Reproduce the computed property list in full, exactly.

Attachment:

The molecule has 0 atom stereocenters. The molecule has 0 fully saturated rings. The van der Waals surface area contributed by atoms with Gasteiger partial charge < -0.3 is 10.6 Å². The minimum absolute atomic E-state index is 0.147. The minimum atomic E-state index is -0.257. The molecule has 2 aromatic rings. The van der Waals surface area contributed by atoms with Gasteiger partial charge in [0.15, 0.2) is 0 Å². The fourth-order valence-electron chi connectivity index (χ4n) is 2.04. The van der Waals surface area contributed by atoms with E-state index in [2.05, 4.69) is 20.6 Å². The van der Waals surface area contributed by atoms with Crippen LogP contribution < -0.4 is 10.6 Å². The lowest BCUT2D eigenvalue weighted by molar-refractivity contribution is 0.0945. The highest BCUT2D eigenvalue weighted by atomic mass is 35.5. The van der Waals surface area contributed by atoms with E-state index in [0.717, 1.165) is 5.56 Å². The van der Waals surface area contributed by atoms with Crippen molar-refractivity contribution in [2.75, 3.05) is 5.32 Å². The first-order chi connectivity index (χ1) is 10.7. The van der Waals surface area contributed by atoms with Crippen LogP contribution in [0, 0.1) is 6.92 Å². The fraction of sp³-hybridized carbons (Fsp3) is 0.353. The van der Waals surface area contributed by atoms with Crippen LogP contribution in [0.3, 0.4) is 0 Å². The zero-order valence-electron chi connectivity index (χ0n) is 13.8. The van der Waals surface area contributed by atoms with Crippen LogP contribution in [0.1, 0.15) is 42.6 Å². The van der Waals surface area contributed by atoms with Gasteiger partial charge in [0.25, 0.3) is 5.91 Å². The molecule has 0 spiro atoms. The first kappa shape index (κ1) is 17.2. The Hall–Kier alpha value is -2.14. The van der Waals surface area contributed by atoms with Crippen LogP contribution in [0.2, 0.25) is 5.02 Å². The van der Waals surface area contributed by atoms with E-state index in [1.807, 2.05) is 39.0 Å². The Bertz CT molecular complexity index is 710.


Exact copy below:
The molecule has 0 atom stereocenters. The molecule has 0 fully saturated rings. The van der Waals surface area contributed by atoms with Gasteiger partial charge < -0.3 is 10.6 Å². The minimum absolute atomic E-state index is 0.147. The minimum atomic E-state index is -0.257. The molecule has 2 aromatic rings. The van der Waals surface area contributed by atoms with Gasteiger partial charge in [0.15, 0.2) is 0 Å². The fourth-order valence-electron chi connectivity index (χ4n) is 2.04. The van der Waals surface area contributed by atoms with E-state index in [2.05, 4.69) is 20.6 Å². The van der Waals surface area contributed by atoms with Crippen LogP contribution < -0.4 is 10.6 Å². The lowest BCUT2D eigenvalue weighted by molar-refractivity contribution is 0.0945. The highest BCUT2D eigenvalue weighted by atomic mass is 35.5. The van der Waals surface area contributed by atoms with E-state index in [0.717, 1.165) is 5.56 Å². The van der Waals surface area contributed by atoms with Crippen molar-refractivity contribution in [2.75, 3.05) is 5.32 Å². The first-order chi connectivity index (χ1) is 10.7. The van der Waals surface area contributed by atoms with Crippen LogP contribution in [0, 0.1) is 6.92 Å². The fraction of sp³-hybridized carbons (Fsp3) is 0.353. The van der Waals surface area contributed by atoms with Crippen LogP contribution in [0.3, 0.4) is 0 Å². The zero-order valence-electron chi connectivity index (χ0n) is 13.8. The van der Waals surface area contributed by atoms with Crippen LogP contribution in [0.1, 0.15) is 42.6 Å². The van der Waals surface area contributed by atoms with Gasteiger partial charge in [0.25, 0.3) is 5.91 Å². The molecule has 0 spiro atoms. The first kappa shape index (κ1) is 17.2. The Hall–Kier alpha value is -2.14. The van der Waals surface area contributed by atoms with Crippen LogP contribution in [0.2, 0.25) is 5.02 Å². The van der Waals surface area contributed by atoms with E-state index in [1.807, 2.05) is 39.0 Å². The Bertz CT molecular complexity index is 710.